The complex relationship between the microbiome and the rest of the body has only recently started to become truly appreciated. The bacteria of the gut are increasingly looking like a potential player in aging, and some bacteria in the mouth associated with chronic periodontitis may be linked to Alzheimer’s disease [1].

University of Louisville researcher Jan Potempa from the Department of Oral Immunology and Infectious Diseases in the School of Dentistry led a team of scientists in a new study, which demonstrated that the bacteria Porphyromonas gingivalis (P. gingivalis), the main pathogen involved in chronic periodontitis, is also found in the brains of Alzheimer’s disease patients. Chronic periodontitis is a common oral disease that is characterized by the chronic inflammation of periodontal tissues, which is provoked by the accumulation of excessive dental plaque.

It has been suggested before that there may be an infectious element to Alzheimer’s disease, but, until recently, the evidence has been limited [2]. These researchers suggest that their study is strong evidence for a connection between the presence of P. gingivalis and the onset of Alzheimer’s disease.

During the study, the researchers showed that P. gingivalis infection in mice led to subsequent colonization of the brain by the bacteria and an increased level of amyloid beta, a primary part of the plaques that kill the neurons in Alzheimer’s disease.

The researchers also discovered that the harmful enzymes, known as gingipains, secreted by P. gingivalis were also present in the neurons of patients with Alzheimer’s disease. These enzymes, once secreted, are transported to the bacterial membrane surfaces, where they regulate the toxicity of P. gingivalis.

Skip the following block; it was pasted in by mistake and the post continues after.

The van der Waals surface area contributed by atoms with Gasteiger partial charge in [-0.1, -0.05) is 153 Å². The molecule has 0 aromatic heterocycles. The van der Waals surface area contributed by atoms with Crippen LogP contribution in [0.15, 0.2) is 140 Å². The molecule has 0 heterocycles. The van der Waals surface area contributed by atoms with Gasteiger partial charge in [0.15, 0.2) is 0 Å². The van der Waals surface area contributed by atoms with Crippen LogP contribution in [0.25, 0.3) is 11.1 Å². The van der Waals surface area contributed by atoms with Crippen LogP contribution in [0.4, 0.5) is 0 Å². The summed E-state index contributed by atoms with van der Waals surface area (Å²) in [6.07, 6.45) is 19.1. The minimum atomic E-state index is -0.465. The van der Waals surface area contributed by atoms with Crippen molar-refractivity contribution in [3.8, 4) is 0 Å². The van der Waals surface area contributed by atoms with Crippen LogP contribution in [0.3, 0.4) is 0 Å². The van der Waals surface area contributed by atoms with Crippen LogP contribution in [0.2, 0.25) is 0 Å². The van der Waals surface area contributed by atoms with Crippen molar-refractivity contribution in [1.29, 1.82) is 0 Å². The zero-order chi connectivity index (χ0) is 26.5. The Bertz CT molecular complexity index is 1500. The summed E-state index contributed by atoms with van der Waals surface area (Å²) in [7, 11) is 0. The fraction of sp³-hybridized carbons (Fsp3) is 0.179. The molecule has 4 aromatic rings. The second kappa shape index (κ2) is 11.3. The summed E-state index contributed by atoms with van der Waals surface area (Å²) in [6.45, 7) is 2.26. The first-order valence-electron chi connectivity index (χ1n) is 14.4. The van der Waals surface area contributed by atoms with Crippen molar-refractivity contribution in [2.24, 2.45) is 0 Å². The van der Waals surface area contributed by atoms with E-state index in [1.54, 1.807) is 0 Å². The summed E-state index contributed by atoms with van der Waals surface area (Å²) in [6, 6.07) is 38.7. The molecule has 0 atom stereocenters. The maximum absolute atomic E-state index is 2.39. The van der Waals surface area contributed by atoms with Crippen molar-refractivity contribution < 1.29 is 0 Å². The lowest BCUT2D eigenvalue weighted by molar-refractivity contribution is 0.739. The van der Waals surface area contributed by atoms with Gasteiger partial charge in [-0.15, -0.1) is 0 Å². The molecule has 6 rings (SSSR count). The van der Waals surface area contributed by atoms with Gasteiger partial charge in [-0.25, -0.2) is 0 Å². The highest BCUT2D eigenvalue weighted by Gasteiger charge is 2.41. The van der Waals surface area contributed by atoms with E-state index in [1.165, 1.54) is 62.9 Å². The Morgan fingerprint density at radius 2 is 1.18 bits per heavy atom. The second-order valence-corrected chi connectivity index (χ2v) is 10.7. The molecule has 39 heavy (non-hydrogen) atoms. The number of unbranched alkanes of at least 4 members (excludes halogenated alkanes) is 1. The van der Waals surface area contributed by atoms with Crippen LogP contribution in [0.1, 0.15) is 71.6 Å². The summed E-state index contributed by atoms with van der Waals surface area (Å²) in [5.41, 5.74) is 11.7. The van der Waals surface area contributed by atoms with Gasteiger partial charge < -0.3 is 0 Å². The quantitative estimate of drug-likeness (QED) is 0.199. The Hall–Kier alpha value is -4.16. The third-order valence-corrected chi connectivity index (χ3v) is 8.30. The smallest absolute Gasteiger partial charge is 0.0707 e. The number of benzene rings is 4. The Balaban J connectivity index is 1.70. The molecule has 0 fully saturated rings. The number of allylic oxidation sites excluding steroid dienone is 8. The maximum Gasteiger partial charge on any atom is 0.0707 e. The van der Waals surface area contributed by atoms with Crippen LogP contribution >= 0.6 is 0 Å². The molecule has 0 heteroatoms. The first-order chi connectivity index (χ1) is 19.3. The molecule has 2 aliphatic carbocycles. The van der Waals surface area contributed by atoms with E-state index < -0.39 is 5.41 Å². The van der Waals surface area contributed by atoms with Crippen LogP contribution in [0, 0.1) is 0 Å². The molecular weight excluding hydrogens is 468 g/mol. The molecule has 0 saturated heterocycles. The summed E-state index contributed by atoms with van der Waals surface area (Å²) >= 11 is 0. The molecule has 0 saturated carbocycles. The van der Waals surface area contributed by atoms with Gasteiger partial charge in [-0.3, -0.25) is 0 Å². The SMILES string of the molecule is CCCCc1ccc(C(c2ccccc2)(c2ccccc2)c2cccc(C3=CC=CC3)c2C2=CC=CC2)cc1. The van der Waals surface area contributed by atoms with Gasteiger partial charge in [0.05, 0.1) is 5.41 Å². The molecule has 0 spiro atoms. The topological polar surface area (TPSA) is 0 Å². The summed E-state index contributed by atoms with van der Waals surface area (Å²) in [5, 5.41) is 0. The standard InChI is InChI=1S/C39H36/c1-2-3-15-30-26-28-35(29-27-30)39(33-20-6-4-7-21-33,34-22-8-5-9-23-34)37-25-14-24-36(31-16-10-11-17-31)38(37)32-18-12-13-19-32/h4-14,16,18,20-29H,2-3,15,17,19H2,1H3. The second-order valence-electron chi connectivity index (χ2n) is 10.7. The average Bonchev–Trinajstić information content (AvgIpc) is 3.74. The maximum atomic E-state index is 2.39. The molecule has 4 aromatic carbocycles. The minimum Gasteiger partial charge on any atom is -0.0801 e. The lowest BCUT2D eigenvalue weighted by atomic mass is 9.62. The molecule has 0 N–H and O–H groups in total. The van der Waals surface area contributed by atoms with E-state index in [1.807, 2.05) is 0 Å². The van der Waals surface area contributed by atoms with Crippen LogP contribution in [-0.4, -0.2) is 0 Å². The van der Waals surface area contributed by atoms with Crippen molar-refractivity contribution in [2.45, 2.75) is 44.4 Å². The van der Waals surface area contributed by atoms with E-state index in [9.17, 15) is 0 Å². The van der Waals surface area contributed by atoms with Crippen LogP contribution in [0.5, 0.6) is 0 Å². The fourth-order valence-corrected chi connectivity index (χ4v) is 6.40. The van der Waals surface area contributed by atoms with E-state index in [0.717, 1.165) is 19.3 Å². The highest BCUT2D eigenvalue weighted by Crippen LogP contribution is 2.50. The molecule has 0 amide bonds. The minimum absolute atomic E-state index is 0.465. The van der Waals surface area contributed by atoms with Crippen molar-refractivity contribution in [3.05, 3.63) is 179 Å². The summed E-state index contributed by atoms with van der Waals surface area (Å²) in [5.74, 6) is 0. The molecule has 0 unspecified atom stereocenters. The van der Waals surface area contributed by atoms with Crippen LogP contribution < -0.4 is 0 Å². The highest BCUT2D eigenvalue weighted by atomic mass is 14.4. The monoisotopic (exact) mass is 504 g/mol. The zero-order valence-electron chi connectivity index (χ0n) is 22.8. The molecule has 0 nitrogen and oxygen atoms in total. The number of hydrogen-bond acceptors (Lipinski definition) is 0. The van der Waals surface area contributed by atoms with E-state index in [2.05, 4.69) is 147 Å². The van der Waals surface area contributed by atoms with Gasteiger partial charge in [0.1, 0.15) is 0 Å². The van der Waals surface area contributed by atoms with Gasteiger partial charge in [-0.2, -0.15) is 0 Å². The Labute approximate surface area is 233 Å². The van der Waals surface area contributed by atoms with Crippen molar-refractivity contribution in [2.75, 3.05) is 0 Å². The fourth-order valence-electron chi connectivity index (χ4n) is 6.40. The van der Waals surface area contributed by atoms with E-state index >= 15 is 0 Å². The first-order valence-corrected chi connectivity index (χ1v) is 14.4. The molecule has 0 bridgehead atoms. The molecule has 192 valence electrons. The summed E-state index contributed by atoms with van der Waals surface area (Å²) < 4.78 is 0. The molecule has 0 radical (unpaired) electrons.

The levels of these secreted enzymes are directly correlated with the levels of tau, a protein required for the correct function of neurons, and ubiquitin, a protein that indicates the presence of the damaged and misfolded proteins typical in Alzheimer’s disease.


Porphyromonas gingivalis, the keystone pathogen in chronic periodontitis, was identified in the brain of Alzheimer’s disease patients. Toxic proteases from the bacterium called gingipains were also identified in the brain of Alzheimer’s patients, and levels correlated with tau and ubiquitin pathology. Oral P. gingivalis infection in mice resulted in brain colonization and increased production of Aβ1–42, a component of amyloid plaques. Further, gingipains were neurotoxic in vivo and in vitro, exerting detrimental effects on tau, a protein needed for normal neuronal function.

Perhaps the most interesting part of this study involved blocking the activity of the enzymes secreted by P. gingivalis in order to reduce the microbial burden in the brain. Blocking the enzymes prevented amyloid-beta production, reduced neuroinflammation, and rescued neurons in the hippocampus, the part of the brain that typically wastes away during the progression of the disease and that is responsible for memory.

The researchers used the drug COR388, which inhibits the target enzymes of P. gingivalis and was successfully used in a Phase 1b clinical trial, the results of which were announced in October 2018. The initial results showed that the drug improved the performance of Alzheimer’s patients on cognitive tests.